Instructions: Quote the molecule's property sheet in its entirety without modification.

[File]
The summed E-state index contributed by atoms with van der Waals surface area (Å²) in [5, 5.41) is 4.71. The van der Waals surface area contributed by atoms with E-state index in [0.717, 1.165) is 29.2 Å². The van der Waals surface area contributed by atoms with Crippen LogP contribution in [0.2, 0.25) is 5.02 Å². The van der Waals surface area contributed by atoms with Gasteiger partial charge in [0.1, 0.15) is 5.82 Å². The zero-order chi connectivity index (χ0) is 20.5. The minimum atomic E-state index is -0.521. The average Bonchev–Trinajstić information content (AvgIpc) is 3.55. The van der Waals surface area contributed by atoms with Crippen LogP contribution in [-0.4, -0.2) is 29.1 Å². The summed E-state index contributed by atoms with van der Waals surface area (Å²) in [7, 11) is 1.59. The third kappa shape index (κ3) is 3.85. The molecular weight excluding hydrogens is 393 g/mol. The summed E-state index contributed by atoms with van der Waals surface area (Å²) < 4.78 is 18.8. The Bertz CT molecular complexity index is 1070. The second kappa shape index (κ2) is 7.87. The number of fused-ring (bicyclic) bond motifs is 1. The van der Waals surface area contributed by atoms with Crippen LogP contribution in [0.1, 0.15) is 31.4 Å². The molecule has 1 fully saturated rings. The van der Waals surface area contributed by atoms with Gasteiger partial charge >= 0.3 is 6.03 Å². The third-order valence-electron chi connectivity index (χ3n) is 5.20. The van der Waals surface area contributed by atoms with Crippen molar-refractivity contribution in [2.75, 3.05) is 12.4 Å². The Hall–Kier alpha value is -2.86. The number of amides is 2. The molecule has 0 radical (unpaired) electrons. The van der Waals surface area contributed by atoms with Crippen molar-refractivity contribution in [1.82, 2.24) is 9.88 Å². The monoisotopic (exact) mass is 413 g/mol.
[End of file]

The summed E-state index contributed by atoms with van der Waals surface area (Å²) in [5, 5.41) is 4.71. The van der Waals surface area contributed by atoms with E-state index in [0.717, 1.165) is 29.2 Å². The van der Waals surface area contributed by atoms with Crippen LogP contribution in [0.2, 0.25) is 5.02 Å². The van der Waals surface area contributed by atoms with Gasteiger partial charge in [0.1, 0.15) is 5.82 Å². The zero-order chi connectivity index (χ0) is 20.5. The minimum atomic E-state index is -0.521. The average Bonchev–Trinajstić information content (AvgIpc) is 3.55. The van der Waals surface area contributed by atoms with Crippen LogP contribution in [-0.4, -0.2) is 29.1 Å². The summed E-state index contributed by atoms with van der Waals surface area (Å²) in [7, 11) is 1.59. The third kappa shape index (κ3) is 3.85. The molecular weight excluding hydrogens is 393 g/mol. The summed E-state index contributed by atoms with van der Waals surface area (Å²) < 4.78 is 18.8. The Bertz CT molecular complexity index is 1070. The second kappa shape index (κ2) is 7.87. The number of fused-ring (bicyclic) bond motifs is 1. The van der Waals surface area contributed by atoms with Crippen LogP contribution in [0.1, 0.15) is 31.4 Å². The molecule has 1 fully saturated rings. The van der Waals surface area contributed by atoms with Gasteiger partial charge >= 0.3 is 6.03 Å². The third-order valence-electron chi connectivity index (χ3n) is 5.20. The van der Waals surface area contributed by atoms with Crippen molar-refractivity contribution in [2.75, 3.05) is 12.4 Å². The Hall–Kier alpha value is -2.86. The number of amides is 2. The molecule has 0 radical (unpaired) electrons. The van der Waals surface area contributed by atoms with Crippen molar-refractivity contribution in [1.82, 2.24) is 9.88 Å². The monoisotopic (exact) mass is 413 g/mol.